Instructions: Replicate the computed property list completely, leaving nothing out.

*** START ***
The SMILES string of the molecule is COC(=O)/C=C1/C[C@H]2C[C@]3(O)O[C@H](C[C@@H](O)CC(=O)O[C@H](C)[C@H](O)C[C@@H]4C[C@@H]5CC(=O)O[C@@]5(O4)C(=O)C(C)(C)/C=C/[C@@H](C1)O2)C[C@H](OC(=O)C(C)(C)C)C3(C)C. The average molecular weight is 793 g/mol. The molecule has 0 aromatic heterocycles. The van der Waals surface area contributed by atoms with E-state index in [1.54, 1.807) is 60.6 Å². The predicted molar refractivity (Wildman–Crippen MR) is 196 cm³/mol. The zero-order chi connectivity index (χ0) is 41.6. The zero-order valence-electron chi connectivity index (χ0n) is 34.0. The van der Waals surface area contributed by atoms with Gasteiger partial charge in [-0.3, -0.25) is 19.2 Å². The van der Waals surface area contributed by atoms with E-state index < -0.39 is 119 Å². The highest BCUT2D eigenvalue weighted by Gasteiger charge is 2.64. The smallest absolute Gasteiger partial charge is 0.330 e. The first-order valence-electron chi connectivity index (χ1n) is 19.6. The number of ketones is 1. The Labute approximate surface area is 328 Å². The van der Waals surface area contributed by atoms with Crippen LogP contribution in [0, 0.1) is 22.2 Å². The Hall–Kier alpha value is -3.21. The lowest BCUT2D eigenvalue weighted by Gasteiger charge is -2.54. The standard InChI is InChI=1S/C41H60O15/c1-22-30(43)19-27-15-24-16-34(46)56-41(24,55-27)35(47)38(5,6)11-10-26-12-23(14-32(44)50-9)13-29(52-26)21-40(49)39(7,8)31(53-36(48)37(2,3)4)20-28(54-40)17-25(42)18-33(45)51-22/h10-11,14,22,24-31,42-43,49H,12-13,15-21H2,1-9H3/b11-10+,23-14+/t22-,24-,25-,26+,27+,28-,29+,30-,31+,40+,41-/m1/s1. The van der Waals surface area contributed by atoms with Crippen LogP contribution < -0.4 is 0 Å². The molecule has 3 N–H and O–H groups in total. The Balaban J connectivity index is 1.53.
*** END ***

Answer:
The SMILES string of the molecule is COC(=O)/C=C1/C[C@H]2C[C@]3(O)O[C@H](C[C@@H](O)CC(=O)O[C@H](C)[C@H](O)C[C@@H]4C[C@@H]5CC(=O)O[C@@]5(O4)C(=O)C(C)(C)/C=C/[C@@H](C1)O2)C[C@H](OC(=O)C(C)(C)C)C3(C)C. The average molecular weight is 793 g/mol. The molecule has 0 aromatic heterocycles. The van der Waals surface area contributed by atoms with E-state index in [1.54, 1.807) is 60.6 Å². The predicted molar refractivity (Wildman–Crippen MR) is 196 cm³/mol. The zero-order chi connectivity index (χ0) is 41.6. The zero-order valence-electron chi connectivity index (χ0n) is 34.0. The van der Waals surface area contributed by atoms with Gasteiger partial charge in [-0.3, -0.25) is 19.2 Å². The van der Waals surface area contributed by atoms with E-state index < -0.39 is 119 Å². The highest BCUT2D eigenvalue weighted by Gasteiger charge is 2.64. The smallest absolute Gasteiger partial charge is 0.330 e. The first-order valence-electron chi connectivity index (χ1n) is 19.6. The number of ketones is 1. The Labute approximate surface area is 328 Å². The van der Waals surface area contributed by atoms with Crippen LogP contribution in [0, 0.1) is 22.2 Å². The Hall–Kier alpha value is -3.21. The lowest BCUT2D eigenvalue weighted by Gasteiger charge is -2.54. The standard InChI is InChI=1S/C41H60O15/c1-22-30(43)19-27-15-24-16-34(46)56-41(24,55-27)35(47)38(5,6)11-10-26-12-23(14-32(44)50-9)13-29(52-26)21-40(49)39(7,8)31(53-36(48)37(2,3)4)20-28(54-40)17-25(42)18-33(45)51-22/h10-11,14,22,24-31,42-43,49H,12-13,15-21H2,1-9H3/b11-10+,23-14+/t22-,24-,25-,26+,27+,28-,29+,30-,31+,40+,41-/m1/s1. The van der Waals surface area contributed by atoms with Crippen LogP contribution < -0.4 is 0 Å². The molecule has 3 N–H and O–H groups in total. The Balaban J connectivity index is 1.53.